If a double bond extends the influence of the polar group, as for allyl halides, nucleophilic substitution may occur at either the α or γ-carbon. The former usually predominates (equation 2), depending on the substitution pattern. If the α-carbon is highly substituted, SN1 ionization to an allyl cation may occur under appropriate conditions. Indeed, solvolysis rates for substituted allylic halides are increased by both α and γ substitution. Friedel-Craft crotylation (CH3CH=CHCH2X) usually gives mixtures of 1-aryl-2-butene and 3-aryl-1-butene, with the former predominating.

Alkyl halides are versatile synthetic intermediates, not only due to their electrophilic character, but equally because they may be converted to equivalent nucleophilic reagents in a single step. This will be demonstrated above by clicking on the diagram. Common organometallic compounds, such as Grignard and lithium reagents, add to the electrophilic carbon of a carbonyl group, as shown in equations 3 & 4. The resulting oxy salts are readily hydrolyzed to their stable conjugate acids. In the case of allylic metal compounds, electrophiles may bond at either the α or γ-carbon (equation 4), demonstrating the same alternation of reactivity observed for allyl cations.
The usefulness of intermediates that may reverse their functional polarity to fit the requirements of a reaction scheme cannot be exaggerated. In fact, the tactical concept of reactivity symmetrization or charge inversion plays an important role in modern synthesis planning. It has been given the name umpolung by the Swiss chemist Dieter Seebach.

Since the carbonyl group plays an essential role in a majority of the classical reactions listed above, development of umpolung equivalents would be create an extremely valuable class of intermediates. This is demonstrated in the following diagram, where the customary reactivity of a carbonyl substrate is shown on the left. The electrophilic character of the carbonyl carbon, which is manifested by organometallic addition reactions, may be transmitted to a β-carbon through a conjugated double bond, as demonstrated by a variety of useful conjugate addition reactions. Likewise, the nucleophilic character of the α-carbon in an enol or enolate anion may be passed to a γ-location by way of a corresponding dienol species. The resulting alternation of electrophilic and nucleophilic character along a carbonyl substituent (upper left structure) is typical of vinylogy, and provides a useful trend for planning synthetic operations. The corresponding umpolung polarities and bonding connections are shown in the structures on the right.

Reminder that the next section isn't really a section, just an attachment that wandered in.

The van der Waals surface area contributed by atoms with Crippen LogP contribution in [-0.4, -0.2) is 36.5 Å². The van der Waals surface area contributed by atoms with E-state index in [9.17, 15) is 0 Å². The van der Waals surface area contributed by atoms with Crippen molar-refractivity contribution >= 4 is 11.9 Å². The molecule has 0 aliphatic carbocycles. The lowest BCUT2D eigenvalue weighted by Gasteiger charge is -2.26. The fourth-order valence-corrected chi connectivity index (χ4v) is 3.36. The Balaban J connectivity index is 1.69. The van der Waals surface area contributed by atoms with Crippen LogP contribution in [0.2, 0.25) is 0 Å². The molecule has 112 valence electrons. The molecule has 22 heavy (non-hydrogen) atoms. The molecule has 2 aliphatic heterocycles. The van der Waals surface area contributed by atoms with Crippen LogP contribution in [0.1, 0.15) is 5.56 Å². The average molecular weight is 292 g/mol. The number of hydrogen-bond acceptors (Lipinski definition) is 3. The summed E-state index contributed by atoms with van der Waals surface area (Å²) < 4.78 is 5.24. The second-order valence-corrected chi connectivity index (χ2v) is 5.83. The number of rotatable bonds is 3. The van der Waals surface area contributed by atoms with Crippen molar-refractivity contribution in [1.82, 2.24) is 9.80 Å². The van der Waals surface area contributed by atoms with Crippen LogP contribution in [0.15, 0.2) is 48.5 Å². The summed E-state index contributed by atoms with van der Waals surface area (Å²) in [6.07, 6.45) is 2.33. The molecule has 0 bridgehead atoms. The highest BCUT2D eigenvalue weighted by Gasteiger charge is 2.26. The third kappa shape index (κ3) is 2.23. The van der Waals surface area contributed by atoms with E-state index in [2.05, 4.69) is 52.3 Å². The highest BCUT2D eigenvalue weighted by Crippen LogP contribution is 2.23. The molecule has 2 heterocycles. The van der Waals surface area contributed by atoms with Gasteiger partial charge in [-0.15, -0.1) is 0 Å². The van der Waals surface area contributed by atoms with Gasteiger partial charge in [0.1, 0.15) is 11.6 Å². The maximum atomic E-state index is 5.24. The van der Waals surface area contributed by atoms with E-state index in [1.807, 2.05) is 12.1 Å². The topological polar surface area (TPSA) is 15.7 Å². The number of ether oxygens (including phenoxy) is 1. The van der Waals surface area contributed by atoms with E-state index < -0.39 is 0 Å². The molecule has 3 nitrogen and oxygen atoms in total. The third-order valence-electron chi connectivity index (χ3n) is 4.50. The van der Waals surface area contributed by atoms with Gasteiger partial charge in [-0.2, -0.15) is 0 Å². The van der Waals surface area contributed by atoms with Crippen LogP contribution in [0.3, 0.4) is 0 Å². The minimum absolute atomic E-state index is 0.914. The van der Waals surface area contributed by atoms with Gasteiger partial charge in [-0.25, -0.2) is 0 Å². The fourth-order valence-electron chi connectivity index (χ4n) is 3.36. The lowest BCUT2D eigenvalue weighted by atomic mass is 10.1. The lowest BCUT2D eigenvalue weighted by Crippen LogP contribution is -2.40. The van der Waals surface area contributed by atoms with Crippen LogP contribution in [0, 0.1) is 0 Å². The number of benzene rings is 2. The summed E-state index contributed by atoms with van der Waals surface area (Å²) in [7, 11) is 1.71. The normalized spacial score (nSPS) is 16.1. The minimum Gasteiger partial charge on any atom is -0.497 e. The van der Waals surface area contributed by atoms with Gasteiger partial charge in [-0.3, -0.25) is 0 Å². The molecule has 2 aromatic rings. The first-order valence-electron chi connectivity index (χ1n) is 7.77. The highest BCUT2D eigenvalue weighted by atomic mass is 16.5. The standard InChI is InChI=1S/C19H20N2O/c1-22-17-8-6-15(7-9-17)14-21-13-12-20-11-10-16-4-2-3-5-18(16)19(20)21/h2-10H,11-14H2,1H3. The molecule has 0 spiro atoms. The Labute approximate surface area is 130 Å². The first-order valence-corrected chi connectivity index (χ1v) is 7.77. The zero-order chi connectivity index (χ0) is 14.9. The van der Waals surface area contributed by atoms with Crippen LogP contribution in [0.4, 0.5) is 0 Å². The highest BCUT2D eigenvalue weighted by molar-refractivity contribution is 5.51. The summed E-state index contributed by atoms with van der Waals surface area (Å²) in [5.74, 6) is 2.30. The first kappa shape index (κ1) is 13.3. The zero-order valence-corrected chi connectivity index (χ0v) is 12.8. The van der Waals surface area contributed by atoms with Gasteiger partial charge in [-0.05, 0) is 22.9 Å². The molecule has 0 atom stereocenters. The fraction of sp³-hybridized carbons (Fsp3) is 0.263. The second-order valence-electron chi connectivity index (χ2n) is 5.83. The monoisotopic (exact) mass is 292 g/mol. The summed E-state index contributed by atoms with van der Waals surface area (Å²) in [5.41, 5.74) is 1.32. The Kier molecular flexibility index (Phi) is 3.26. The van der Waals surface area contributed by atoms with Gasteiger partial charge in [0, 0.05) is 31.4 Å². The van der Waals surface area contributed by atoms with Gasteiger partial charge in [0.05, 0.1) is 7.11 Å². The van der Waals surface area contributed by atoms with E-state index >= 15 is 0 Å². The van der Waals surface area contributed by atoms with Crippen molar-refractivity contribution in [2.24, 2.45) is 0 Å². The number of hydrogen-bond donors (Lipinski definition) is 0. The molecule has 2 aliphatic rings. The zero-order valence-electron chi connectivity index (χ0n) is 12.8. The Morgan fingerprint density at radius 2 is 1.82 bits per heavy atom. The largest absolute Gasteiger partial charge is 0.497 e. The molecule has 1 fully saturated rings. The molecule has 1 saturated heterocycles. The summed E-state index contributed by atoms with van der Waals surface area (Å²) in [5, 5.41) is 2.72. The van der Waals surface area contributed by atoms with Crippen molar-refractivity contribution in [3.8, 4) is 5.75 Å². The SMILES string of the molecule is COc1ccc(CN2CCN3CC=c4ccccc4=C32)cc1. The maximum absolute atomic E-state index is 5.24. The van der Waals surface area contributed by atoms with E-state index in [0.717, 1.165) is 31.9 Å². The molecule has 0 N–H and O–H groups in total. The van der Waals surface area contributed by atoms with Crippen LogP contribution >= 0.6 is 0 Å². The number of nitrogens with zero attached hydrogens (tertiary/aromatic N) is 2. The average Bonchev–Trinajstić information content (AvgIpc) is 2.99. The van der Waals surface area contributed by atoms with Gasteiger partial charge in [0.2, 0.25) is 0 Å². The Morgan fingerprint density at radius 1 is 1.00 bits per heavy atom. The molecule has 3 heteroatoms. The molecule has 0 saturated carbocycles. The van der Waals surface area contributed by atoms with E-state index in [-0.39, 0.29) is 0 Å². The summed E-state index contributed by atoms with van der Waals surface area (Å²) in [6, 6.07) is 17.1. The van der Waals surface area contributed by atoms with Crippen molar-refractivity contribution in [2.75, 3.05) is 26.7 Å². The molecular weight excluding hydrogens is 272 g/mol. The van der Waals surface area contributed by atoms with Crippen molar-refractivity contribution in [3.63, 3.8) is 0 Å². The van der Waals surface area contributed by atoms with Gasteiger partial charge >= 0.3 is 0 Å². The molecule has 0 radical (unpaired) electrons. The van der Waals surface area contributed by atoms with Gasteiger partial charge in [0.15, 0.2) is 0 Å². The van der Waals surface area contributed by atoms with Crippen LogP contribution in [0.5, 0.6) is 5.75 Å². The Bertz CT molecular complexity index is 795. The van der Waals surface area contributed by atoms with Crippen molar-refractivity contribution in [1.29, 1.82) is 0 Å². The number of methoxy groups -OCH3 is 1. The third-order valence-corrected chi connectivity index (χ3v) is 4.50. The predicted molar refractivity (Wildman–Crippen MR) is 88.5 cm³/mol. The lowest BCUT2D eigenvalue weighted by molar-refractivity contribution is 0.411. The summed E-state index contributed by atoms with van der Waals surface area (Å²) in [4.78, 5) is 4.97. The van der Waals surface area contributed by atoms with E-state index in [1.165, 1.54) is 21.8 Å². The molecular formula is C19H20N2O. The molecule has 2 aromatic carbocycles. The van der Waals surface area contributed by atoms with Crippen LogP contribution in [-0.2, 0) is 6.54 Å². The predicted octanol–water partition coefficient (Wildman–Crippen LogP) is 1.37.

In order to realize umpolung reactivity it is necessary to identify intermediate species having the requisite charge or polarity. Three such intermediates will be displayed above by clicking on the diagram. As drawn, these species are conceptual formalities and are unlikely to exist in usable form. However, structural equivalents of each exist, and their recognition has led to the development of important new reagents and techniques. Each will be discussed in the following paragraphs.